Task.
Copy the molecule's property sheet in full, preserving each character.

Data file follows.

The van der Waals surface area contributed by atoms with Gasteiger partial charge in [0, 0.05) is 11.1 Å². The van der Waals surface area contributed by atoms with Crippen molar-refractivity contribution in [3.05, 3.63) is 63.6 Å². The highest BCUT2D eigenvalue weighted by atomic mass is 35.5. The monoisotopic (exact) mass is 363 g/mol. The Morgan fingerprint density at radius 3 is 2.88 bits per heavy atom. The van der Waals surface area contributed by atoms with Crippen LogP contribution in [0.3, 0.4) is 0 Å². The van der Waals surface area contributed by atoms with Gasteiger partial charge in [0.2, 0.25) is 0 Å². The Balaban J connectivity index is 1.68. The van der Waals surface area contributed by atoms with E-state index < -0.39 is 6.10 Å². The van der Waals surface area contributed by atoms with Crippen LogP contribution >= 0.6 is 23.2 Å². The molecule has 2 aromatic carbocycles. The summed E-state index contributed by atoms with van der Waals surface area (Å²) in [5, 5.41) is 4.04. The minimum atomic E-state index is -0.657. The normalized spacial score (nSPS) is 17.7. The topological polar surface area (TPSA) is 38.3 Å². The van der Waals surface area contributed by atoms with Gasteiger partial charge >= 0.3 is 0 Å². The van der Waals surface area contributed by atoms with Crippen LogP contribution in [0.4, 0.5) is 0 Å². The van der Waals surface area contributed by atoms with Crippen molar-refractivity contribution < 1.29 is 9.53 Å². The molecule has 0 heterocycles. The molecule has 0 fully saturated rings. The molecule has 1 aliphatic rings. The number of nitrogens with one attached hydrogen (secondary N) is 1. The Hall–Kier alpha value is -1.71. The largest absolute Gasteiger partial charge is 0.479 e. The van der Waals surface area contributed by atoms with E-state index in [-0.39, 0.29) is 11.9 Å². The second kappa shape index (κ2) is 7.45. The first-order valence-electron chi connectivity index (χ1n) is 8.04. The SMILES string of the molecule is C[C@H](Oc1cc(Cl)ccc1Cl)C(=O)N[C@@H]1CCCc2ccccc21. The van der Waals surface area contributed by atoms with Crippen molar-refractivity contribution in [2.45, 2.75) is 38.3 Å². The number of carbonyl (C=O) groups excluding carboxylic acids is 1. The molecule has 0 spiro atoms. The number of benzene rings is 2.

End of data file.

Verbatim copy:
The van der Waals surface area contributed by atoms with Gasteiger partial charge in [0, 0.05) is 11.1 Å². The van der Waals surface area contributed by atoms with Crippen molar-refractivity contribution in [3.05, 3.63) is 63.6 Å². The highest BCUT2D eigenvalue weighted by atomic mass is 35.5. The monoisotopic (exact) mass is 363 g/mol. The Morgan fingerprint density at radius 3 is 2.88 bits per heavy atom. The van der Waals surface area contributed by atoms with Crippen LogP contribution in [0.3, 0.4) is 0 Å². The van der Waals surface area contributed by atoms with Gasteiger partial charge in [0.2, 0.25) is 0 Å². The Balaban J connectivity index is 1.68. The van der Waals surface area contributed by atoms with E-state index < -0.39 is 6.10 Å². The van der Waals surface area contributed by atoms with Crippen LogP contribution >= 0.6 is 23.2 Å². The molecule has 2 aromatic carbocycles. The summed E-state index contributed by atoms with van der Waals surface area (Å²) in [5, 5.41) is 4.04. The minimum atomic E-state index is -0.657. The normalized spacial score (nSPS) is 17.7. The topological polar surface area (TPSA) is 38.3 Å². The van der Waals surface area contributed by atoms with Gasteiger partial charge >= 0.3 is 0 Å². The van der Waals surface area contributed by atoms with Crippen LogP contribution in [0.4, 0.5) is 0 Å². The van der Waals surface area contributed by atoms with Crippen molar-refractivity contribution < 1.29 is 9.53 Å². The molecule has 0 heterocycles. The molecule has 0 fully saturated rings. The molecule has 1 aliphatic rings. The number of nitrogens with one attached hydrogen (secondary N) is 1. The Hall–Kier alpha value is -1.71. The largest absolute Gasteiger partial charge is 0.479 e. The van der Waals surface area contributed by atoms with E-state index in [-0.39, 0.29) is 11.9 Å². The second kappa shape index (κ2) is 7.45. The first-order valence-electron chi connectivity index (χ1n) is 8.04. The SMILES string of the molecule is C[C@H](Oc1cc(Cl)ccc1Cl)C(=O)N[C@@H]1CCCc2ccccc21. The van der Waals surface area contributed by atoms with Crippen molar-refractivity contribution in [2.45, 2.75) is 38.3 Å². The number of carbonyl (C=O) groups excluding carboxylic acids is 1. The molecule has 0 spiro atoms. The number of benzene rings is 2.